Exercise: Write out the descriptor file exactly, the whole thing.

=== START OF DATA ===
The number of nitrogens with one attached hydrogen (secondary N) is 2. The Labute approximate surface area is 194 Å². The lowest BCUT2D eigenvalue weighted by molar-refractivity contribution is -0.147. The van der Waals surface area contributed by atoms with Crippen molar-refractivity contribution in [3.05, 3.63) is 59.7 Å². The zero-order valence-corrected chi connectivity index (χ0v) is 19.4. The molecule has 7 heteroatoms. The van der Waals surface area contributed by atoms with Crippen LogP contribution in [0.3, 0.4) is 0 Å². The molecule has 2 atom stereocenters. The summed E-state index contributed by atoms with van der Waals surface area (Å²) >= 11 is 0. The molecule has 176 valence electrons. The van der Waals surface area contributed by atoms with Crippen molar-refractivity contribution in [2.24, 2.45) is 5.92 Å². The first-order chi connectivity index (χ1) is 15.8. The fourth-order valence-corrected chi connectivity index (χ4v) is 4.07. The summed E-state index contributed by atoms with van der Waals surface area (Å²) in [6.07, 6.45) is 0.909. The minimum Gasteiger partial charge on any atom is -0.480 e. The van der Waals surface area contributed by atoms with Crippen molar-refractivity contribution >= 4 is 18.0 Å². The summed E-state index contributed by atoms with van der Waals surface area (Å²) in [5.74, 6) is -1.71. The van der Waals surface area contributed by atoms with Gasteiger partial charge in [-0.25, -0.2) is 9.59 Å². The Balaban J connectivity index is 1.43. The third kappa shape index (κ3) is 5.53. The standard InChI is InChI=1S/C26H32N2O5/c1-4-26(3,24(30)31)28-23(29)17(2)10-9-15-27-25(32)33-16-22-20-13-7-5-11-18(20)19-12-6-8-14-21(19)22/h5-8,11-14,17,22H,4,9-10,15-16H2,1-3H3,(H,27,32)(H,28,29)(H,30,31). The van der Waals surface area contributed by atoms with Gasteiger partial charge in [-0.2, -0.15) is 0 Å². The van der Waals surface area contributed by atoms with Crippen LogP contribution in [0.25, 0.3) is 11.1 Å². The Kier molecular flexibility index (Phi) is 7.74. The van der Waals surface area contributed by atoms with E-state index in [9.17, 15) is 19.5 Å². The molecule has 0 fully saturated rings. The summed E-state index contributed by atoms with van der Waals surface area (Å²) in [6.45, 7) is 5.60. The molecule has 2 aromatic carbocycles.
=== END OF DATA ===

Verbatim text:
The number of nitrogens with one attached hydrogen (secondary N) is 2. The Labute approximate surface area is 194 Å². The lowest BCUT2D eigenvalue weighted by molar-refractivity contribution is -0.147. The van der Waals surface area contributed by atoms with Crippen molar-refractivity contribution in [3.05, 3.63) is 59.7 Å². The zero-order valence-corrected chi connectivity index (χ0v) is 19.4. The molecule has 7 heteroatoms. The van der Waals surface area contributed by atoms with Crippen LogP contribution in [0.3, 0.4) is 0 Å². The molecule has 2 atom stereocenters. The summed E-state index contributed by atoms with van der Waals surface area (Å²) >= 11 is 0. The molecule has 176 valence electrons. The van der Waals surface area contributed by atoms with Crippen molar-refractivity contribution in [2.24, 2.45) is 5.92 Å². The first-order chi connectivity index (χ1) is 15.8. The fourth-order valence-corrected chi connectivity index (χ4v) is 4.07. The summed E-state index contributed by atoms with van der Waals surface area (Å²) in [6.07, 6.45) is 0.909. The minimum Gasteiger partial charge on any atom is -0.480 e. The van der Waals surface area contributed by atoms with Crippen molar-refractivity contribution >= 4 is 18.0 Å². The summed E-state index contributed by atoms with van der Waals surface area (Å²) in [5.74, 6) is -1.71. The van der Waals surface area contributed by atoms with Gasteiger partial charge in [-0.25, -0.2) is 9.59 Å². The Balaban J connectivity index is 1.43. The third kappa shape index (κ3) is 5.53. The standard InChI is InChI=1S/C26H32N2O5/c1-4-26(3,24(30)31)28-23(29)17(2)10-9-15-27-25(32)33-16-22-20-13-7-5-11-18(20)19-12-6-8-14-21(19)22/h5-8,11-14,17,22H,4,9-10,15-16H2,1-3H3,(H,27,32)(H,28,29)(H,30,31). The van der Waals surface area contributed by atoms with Gasteiger partial charge in [-0.2, -0.15) is 0 Å². The van der Waals surface area contributed by atoms with Crippen LogP contribution in [0.25, 0.3) is 11.1 Å². The Kier molecular flexibility index (Phi) is 7.74. The van der Waals surface area contributed by atoms with E-state index in [9.17, 15) is 19.5 Å². The molecule has 0 fully saturated rings. The summed E-state index contributed by atoms with van der Waals surface area (Å²) in [6.45, 7) is 5.60. The molecule has 2 aromatic carbocycles.